4/8, 8 PM torchy, riveting, erudite countrypolitan songwriter Drina Seay at Sidewalk

4/8, 8 PM Okkyung Lee leads an eleven-piece string orchestra with Ches Smith on percussion playing new works at Roulette, $20/$15 stud/srs

4/8, 8 PM oldschool Cuban hill country/son/bomba/salsa roots band Los Hacheros and psychedelic original Nuyorican salsa band La Mecanica Popular at Baby’s All Right, $10

4/8, 8 PM the New Amsterdam Symphony Orchestra play Mendelssohn works: Midummer Night’s Dream Overture, the Scottish Symphony ( No.3), and, the Violin Concerto with soloist Daniel Phillips at Symphony Space, $25

4/8, 8 PM the Dover Quartet play the first of Beethoven’s three Razumovsky quartets with Berg’s sole quartet and Dvorák’s “American,” in Weill Recital Hall at Carnegie Hall

4/8, 8 PM the NJ Symphony Orchestra play the Barber Violin Concerto with soloist Jennifer Frautsch plus Tschaikovsky’s Marche Slav and Symphony No. 4 at NJPAC in Newark, $20 tix avail

4/8, 8 PM pianist Geoffrey Burleson plays works by Saint-Saens, Yehudi Wyner, James Primosch, David Rakowski, Missy Mazzoli plus his own Powerhouse Passacaglia at Bargemusic, $35/$30 srs/$15 stud

4/8, 8:30 PM Turkish classical icons Erkan Ogur & Ismail Hakki Demircioglu play haunting, hypnotic, spiky instrumentals at Drom, $30 adv tix a must

4/8, 9ish enticingly enigmatic third-stream jazz chanteuse Joanna Wallfisch, edgy klezmer-driven Barbez guitarist Dan Kaufman and drummer John Bollinger playing a rare, characteristically psychedelic duo set followed by Molecular, an improvisational ensemble featuring Swans bassist Algis Kyzis, And the Wiremen bandleader/guitarist Lynn Wright and popular bassist Eric Eble riffing off the poetry of Enabler’s frontman Pete Simonelli at the Owl in Lefferts Gardens, $10

4/8, 10 PM hypnotic, psychedelic Moroccan trance grooves with Innov Gnawa at Barbes. Svetlana & the Eastern Blokhedz play their artsy take on kitschy Soviet pop from the 60s and 70s at 8.

4/8, 10 PM epic, sweeping, tuneful spacerock/art-rockers Sky Picnic at Matchless, $8

4/8, 10 PM crystalline-voiced, noir-tinged third-stream jazz chanteuse Tessa Souter and her band at 55 Bar

4/8-9, 10:30 PM erudite pianist Orrin Evans leads his group at Smalls

4/8, 10:30 PM melodic jazz bassist Mimi Jones leads her group at the Fat Cat

4/9, 7 PM brilliant, haunting Syrian clarinetist Kinan Azmeh teams up with guitarist Erdem Helvacioglu to “explore the moods of a society under oppression.” Relevant, that’s for sure! At Spectrum, $15

4/9, 7 PM Chicago-style blues guitar monster Bobby Radcliff and his trio at Terra Blues

4/9, 8 PM pianist Lucian Ban and violist Mat Maneri’s tersely haunting Transylvanian jazz project at Barbes followed at 10 by awesome Israeli Ethiopiques groove instrumentalists Ambesa Orchestra, f.k.a. Lions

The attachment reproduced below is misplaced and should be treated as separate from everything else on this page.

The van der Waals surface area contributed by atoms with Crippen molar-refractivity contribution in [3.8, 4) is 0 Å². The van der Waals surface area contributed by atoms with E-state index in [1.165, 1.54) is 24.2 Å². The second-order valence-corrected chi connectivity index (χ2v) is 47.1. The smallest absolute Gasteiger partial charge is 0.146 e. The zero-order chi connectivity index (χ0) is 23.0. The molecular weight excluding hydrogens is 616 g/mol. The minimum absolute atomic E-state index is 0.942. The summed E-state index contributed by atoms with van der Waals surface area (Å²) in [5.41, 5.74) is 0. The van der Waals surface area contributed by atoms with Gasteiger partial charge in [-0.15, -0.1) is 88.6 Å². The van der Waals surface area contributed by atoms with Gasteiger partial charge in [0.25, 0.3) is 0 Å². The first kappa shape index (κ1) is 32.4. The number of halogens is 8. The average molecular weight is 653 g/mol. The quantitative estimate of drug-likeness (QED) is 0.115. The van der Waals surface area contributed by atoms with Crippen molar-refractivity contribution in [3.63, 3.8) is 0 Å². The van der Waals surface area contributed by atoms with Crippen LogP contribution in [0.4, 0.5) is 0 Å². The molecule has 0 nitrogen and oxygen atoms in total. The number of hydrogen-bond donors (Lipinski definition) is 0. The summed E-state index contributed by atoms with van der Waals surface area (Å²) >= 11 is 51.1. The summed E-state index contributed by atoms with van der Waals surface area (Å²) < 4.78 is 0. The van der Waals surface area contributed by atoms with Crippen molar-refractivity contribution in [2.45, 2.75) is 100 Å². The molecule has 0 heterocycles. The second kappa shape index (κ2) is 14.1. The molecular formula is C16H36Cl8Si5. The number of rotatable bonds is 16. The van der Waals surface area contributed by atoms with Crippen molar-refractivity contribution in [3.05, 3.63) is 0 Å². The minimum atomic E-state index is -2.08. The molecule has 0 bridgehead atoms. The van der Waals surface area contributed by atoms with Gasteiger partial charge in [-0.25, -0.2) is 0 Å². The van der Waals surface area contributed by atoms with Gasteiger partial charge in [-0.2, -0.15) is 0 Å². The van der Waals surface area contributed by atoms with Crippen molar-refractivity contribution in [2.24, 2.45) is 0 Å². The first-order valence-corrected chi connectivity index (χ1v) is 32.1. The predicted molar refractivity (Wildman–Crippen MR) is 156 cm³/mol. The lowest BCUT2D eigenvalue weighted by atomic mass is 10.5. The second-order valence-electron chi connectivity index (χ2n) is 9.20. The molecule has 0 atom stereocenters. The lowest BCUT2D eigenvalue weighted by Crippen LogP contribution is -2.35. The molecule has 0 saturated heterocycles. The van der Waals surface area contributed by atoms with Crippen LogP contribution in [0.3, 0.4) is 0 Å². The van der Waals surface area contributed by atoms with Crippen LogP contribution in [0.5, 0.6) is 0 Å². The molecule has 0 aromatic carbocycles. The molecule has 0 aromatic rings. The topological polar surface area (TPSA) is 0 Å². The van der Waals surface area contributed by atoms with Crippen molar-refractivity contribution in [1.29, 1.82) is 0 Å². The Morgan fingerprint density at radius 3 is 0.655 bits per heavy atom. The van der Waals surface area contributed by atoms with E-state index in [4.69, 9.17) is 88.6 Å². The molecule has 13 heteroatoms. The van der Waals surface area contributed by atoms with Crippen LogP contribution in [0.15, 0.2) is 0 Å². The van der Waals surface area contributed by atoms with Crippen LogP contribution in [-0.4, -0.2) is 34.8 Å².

4/9, 8 PM Gisela Tangui & the Voodoo Cabaret play their Santeria-inspired funk, roots reggae and Afrobeat jams at Sat Shrine

4/9, 8/10 PM purist oldschool Chicago-style blues guitarist Joe Louis Walker at Lucille’s, $10

4/9, 8/10 PM the American Contemporary Music Ensemble play works by Joseph Byrd, Julius Eastman, Philip Glass, Meredith Monk, Steve Reich, and Charlemagne Palestine at the Kitchen, $15

4/9 8:30 PM Middle Eastern-flavored psychedelic jams with Spaghetti Eastern Music at Beast of Bourbon, note $10 cover

4/9, 9ish haunting Nashville gothic/ghoulabilly chanteuse/guitarsist Gemma Ray and the Patti Smith Group’s Lenny Kaye at the Owl in Lefferts Gardens, $10

4/9, 9 PM Catalina Shortwave play purposeful 70s style stoner boogie – who knew! – at Matchless, $10

4/9, 9 PM cinematic surf rockers the TarantinosNYC at the Way Station

4/9, 9 PM Mac McCarty & the Kidd Twist Band play their fiery, sometimes unexpectedly poignant Pogues-ish punk and folk noir at Sidewalk

4/9, 9:30 PM pyrotechnic alto sax player Mike DiRubbo leads a quartet at Club Bonafide, $20

4/9, 9:30 PM rising star pianist Gerald Clayton and vibraphonist Joel Ross at Mezzrow, $20 bar seats avail.

4/9, 10:30 PM haunting, intense, wickedly tuneful Nashville gothic songwriter Jessie Kilguss and her band at Arlene’s

4/10, 3 PM the Greenwich Village Orchestra play Mozart: Adagio and Rondo; Bruch: Violin Concerto No. 1 in G minor; Mendelssohn: Symphony No. 5 “The Reformation” at Church of the Incarnation, 209 Madison Avenue, at the northeast corner of 35th St,, $20 sugg don., reception to follow

4/10, 4 PM chamber choir Kinnara Ensemble make its New York City debut with music by Gabrieli,Frank Martin, Schutz, Thompson, Elgar and Brahms at Christ Church United Methodist, 524 Park Ave, $25

4/10, 6 PM noir guitar twangmeister Jim Campilongo and band at 55 Bar.